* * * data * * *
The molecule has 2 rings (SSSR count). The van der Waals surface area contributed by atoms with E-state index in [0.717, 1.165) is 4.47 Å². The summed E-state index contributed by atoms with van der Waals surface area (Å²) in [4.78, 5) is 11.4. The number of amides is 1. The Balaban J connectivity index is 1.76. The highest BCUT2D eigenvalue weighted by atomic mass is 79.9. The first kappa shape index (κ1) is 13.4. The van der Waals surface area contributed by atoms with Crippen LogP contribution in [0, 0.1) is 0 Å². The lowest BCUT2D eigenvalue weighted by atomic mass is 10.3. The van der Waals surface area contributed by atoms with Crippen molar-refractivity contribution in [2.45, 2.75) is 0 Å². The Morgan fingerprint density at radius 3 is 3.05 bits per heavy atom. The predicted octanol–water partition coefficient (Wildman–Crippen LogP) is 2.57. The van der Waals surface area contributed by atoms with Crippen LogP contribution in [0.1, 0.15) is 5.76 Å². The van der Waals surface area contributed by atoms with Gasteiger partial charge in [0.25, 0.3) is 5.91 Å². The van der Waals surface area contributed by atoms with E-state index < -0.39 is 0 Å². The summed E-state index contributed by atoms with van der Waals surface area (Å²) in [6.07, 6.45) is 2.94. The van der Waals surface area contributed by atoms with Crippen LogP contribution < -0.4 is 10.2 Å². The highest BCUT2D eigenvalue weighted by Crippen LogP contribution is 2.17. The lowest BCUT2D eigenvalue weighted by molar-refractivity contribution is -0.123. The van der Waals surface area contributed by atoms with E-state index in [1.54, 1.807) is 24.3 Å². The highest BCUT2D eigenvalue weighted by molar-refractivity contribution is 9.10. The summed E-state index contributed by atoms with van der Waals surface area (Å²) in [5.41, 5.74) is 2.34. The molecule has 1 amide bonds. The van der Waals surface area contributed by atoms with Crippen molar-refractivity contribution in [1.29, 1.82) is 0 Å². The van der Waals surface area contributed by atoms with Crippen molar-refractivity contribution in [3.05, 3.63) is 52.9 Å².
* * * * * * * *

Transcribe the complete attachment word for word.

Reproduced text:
The molecule has 2 rings (SSSR count). The van der Waals surface area contributed by atoms with E-state index in [0.717, 1.165) is 4.47 Å². The summed E-state index contributed by atoms with van der Waals surface area (Å²) in [4.78, 5) is 11.4. The number of amides is 1. The Balaban J connectivity index is 1.76. The highest BCUT2D eigenvalue weighted by atomic mass is 79.9. The first kappa shape index (κ1) is 13.4. The van der Waals surface area contributed by atoms with Crippen LogP contribution in [0, 0.1) is 0 Å². The lowest BCUT2D eigenvalue weighted by atomic mass is 10.3. The van der Waals surface area contributed by atoms with Crippen molar-refractivity contribution in [2.45, 2.75) is 0 Å². The Morgan fingerprint density at radius 3 is 3.05 bits per heavy atom. The predicted octanol–water partition coefficient (Wildman–Crippen LogP) is 2.57. The van der Waals surface area contributed by atoms with Crippen LogP contribution in [0.1, 0.15) is 5.76 Å². The van der Waals surface area contributed by atoms with Gasteiger partial charge in [0.25, 0.3) is 5.91 Å². The van der Waals surface area contributed by atoms with E-state index < -0.39 is 0 Å². The summed E-state index contributed by atoms with van der Waals surface area (Å²) in [6.07, 6.45) is 2.94. The van der Waals surface area contributed by atoms with Crippen LogP contribution < -0.4 is 10.2 Å². The highest BCUT2D eigenvalue weighted by Crippen LogP contribution is 2.17. The lowest BCUT2D eigenvalue weighted by molar-refractivity contribution is -0.123. The van der Waals surface area contributed by atoms with E-state index in [1.54, 1.807) is 24.3 Å². The highest BCUT2D eigenvalue weighted by molar-refractivity contribution is 9.10. The summed E-state index contributed by atoms with van der Waals surface area (Å²) in [5.41, 5.74) is 2.34. The molecule has 1 amide bonds. The van der Waals surface area contributed by atoms with Crippen molar-refractivity contribution in [1.29, 1.82) is 0 Å². The van der Waals surface area contributed by atoms with Crippen molar-refractivity contribution in [3.05, 3.63) is 52.9 Å².